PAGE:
Because I want every project I do to be the best that it can be, I try not to overcommit anymore. It's about finding that balance between working and loving what you do, as well as taking time for yourself.

“It's about finding that balance between working and loving what you do, as well as taking time for yourself.”

How do you know when to say no to a job?
Sometimes it just comes down to timing and if I’ve already committed to something else. Even if it’s something that I really want to do but I know I won’t be able to deliver 100% on it, I just say no – or I’ll ask to do it another time. Or if it’s not the right project for me, I can kind of tell.

Sometimes when I don’t think I’m the right person for the job, I might recommend somebody else. I think there’s an old mentality thinking that it’s good to be selfish with work, whereas I believe there’s enough work for everybody, so you should just do the jobs you want to do.

Shanelle Nyasiase wearing Schiaparelli for Vogue Ukraine; photography by Nadine Ijewere; styling by Nathan

Do you have assistants for your work?
I have one full-time assistant who is with me most days, and then I have another assistant who helps me with online stuff – when we need an extra pair of hands to help with requests. If I’m doing back-to-back jobs, it can be overwhelming, so having assistance just means I can focus on the jobs that I’m doing. I also have interns on a project basis.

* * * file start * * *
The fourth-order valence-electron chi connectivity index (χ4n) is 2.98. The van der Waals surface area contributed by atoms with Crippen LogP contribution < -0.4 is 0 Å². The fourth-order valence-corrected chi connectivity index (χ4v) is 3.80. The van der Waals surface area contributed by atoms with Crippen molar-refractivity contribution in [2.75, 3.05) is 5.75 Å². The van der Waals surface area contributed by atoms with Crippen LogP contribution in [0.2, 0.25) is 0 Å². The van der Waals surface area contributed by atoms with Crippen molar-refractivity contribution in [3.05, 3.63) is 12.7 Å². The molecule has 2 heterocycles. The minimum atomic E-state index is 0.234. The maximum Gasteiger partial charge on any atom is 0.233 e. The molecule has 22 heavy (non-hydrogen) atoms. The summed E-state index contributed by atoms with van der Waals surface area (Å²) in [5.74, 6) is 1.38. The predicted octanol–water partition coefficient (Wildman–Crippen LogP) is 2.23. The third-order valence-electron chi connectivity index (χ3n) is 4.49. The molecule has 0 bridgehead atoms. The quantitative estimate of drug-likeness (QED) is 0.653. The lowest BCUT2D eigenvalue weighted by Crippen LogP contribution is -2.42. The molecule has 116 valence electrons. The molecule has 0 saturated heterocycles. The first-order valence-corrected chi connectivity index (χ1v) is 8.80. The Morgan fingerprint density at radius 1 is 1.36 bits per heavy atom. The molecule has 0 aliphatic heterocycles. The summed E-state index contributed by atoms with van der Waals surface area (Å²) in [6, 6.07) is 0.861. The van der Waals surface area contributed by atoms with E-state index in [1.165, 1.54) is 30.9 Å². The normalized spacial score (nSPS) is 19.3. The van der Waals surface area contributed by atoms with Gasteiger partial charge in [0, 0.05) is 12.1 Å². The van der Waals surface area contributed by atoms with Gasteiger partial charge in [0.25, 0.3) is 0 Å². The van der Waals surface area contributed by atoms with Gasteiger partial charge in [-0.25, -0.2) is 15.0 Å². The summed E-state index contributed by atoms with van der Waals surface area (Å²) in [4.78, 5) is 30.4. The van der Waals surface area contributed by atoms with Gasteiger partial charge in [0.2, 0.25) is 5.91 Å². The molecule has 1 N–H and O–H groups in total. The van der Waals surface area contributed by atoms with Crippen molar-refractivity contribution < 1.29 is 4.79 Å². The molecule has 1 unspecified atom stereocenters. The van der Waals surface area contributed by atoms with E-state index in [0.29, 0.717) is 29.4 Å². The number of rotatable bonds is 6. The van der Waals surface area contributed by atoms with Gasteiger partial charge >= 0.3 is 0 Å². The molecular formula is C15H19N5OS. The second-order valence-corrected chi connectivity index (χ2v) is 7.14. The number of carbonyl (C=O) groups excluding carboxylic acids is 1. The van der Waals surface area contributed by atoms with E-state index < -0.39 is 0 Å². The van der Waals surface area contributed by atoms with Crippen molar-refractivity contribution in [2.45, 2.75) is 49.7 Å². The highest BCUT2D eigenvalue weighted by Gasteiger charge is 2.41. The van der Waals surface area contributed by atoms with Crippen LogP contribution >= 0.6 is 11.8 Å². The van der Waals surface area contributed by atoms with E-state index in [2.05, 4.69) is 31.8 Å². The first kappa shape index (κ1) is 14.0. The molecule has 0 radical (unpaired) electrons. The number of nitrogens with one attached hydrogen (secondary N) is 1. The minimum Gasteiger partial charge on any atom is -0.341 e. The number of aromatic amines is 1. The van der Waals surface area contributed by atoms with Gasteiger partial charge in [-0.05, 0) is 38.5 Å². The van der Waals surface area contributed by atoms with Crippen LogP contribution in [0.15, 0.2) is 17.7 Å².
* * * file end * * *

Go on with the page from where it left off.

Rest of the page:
When you’re looking for assistance, how do you usually find them?
People get in touch with me over social media and express that they like my work. If I’m looking for someone for a shoot say, tomorrow, it will be experience over enthusiasm, because I won’t have enough time to teach them. But generally speaking, I’d always rather someone who is enthusiastic and committed over someone who is experienced.

Is there a resource that has particularly helped you?
I love film. Sometimes I’ll take a day to watch a couple of films and music videos to get inspired by what other people are creating. I love 80s, 90s and 00s chick flicks, like Muriel’s Wedding or Legally Blonde. The biggest tool is media and the amount of access we have to it; we can find inspiration so quickly now.

Shanelle Nyasiase wearing Schiaparelli for Vogue Ukraine; photography by Nadine Ijewere; styling by Nathan

How I Got Here

Did you study at degree level?
I’ve lived in South London my whole life. I did photography for A Levels, then I went to Ravensbourne to do a one-year Foundation course because it was free. I wasn’t really sure if I wanted to do styling or photography – I was already working as a stylist at the time, even though I was pretty young. My friend was in a band and knew that I would dress people for my shoots, so she asked if I could help getting clothes – I did, and they got signed. I just fell into it that way, but I realised quickly that I didn't know what I was doing at all, which is when I started assisting and learning.

After first starting out, what were your initial steps?
I was scouted for an internship at a prestigious British fashion house from my course at university. They told me it was a one-year internship to study in-house photography, but it wasn’t paid for a year, just travel and expenses – this was when you didn’t have to pay people for longer than a week. I was 17/18 and money was the most important thing to me then. I couldn’t afford to work for free for a year, so I turned it down. That’s how I started focusing on styling anyway, because I was making money from it and I enjoyed it.